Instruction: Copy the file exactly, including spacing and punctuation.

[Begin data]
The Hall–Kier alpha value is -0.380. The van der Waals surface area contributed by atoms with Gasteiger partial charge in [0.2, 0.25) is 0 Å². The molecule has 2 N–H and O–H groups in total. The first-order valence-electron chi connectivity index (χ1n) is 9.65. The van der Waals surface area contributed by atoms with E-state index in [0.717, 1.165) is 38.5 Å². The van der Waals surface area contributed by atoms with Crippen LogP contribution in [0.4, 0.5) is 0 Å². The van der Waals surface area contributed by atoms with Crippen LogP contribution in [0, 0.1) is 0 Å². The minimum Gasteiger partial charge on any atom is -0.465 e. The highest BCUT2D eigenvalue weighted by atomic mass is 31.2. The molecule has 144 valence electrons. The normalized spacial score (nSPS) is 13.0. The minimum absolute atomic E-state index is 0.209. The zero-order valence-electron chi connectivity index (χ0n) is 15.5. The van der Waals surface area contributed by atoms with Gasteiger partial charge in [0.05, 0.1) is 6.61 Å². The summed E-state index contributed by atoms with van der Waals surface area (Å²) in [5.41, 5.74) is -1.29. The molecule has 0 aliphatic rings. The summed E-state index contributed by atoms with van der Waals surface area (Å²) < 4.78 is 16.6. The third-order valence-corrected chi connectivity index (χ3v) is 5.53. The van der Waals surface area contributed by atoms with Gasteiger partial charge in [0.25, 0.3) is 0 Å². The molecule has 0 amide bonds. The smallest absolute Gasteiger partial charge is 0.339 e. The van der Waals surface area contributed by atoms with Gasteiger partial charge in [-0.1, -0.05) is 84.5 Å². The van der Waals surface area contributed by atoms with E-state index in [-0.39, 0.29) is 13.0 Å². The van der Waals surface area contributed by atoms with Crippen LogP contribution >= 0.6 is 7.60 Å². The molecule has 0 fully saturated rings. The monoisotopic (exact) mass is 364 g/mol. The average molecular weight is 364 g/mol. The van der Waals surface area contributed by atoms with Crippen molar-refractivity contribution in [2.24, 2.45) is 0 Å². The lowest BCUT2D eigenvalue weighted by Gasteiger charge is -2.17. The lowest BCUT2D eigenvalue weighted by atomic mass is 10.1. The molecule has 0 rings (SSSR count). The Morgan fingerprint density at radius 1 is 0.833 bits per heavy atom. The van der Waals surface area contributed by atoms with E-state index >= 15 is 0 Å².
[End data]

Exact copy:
The Hall–Kier alpha value is -0.380. The van der Waals surface area contributed by atoms with Gasteiger partial charge in [0.2, 0.25) is 0 Å². The molecule has 2 N–H and O–H groups in total. The first-order valence-electron chi connectivity index (χ1n) is 9.65. The van der Waals surface area contributed by atoms with E-state index in [0.717, 1.165) is 38.5 Å². The van der Waals surface area contributed by atoms with Crippen LogP contribution in [0.4, 0.5) is 0 Å². The van der Waals surface area contributed by atoms with Crippen LogP contribution in [0, 0.1) is 0 Å². The minimum Gasteiger partial charge on any atom is -0.465 e. The highest BCUT2D eigenvalue weighted by atomic mass is 31.2. The molecule has 144 valence electrons. The normalized spacial score (nSPS) is 13.0. The minimum absolute atomic E-state index is 0.209. The zero-order valence-electron chi connectivity index (χ0n) is 15.5. The van der Waals surface area contributed by atoms with Gasteiger partial charge in [0.05, 0.1) is 6.61 Å². The summed E-state index contributed by atoms with van der Waals surface area (Å²) in [5.41, 5.74) is -1.29. The molecule has 0 aliphatic rings. The summed E-state index contributed by atoms with van der Waals surface area (Å²) < 4.78 is 16.6. The third-order valence-corrected chi connectivity index (χ3v) is 5.53. The van der Waals surface area contributed by atoms with Gasteiger partial charge in [0.25, 0.3) is 0 Å². The molecule has 0 amide bonds. The smallest absolute Gasteiger partial charge is 0.339 e. The van der Waals surface area contributed by atoms with Gasteiger partial charge in [-0.1, -0.05) is 84.5 Å². The van der Waals surface area contributed by atoms with E-state index in [-0.39, 0.29) is 13.0 Å². The van der Waals surface area contributed by atoms with Crippen LogP contribution >= 0.6 is 7.60 Å². The molecule has 0 fully saturated rings. The monoisotopic (exact) mass is 364 g/mol. The average molecular weight is 364 g/mol. The van der Waals surface area contributed by atoms with Crippen molar-refractivity contribution in [2.24, 2.45) is 0 Å². The lowest BCUT2D eigenvalue weighted by Gasteiger charge is -2.17. The lowest BCUT2D eigenvalue weighted by atomic mass is 10.1. The molecule has 0 rings (SSSR count). The Morgan fingerprint density at radius 1 is 0.833 bits per heavy atom. The van der Waals surface area contributed by atoms with E-state index >= 15 is 0 Å².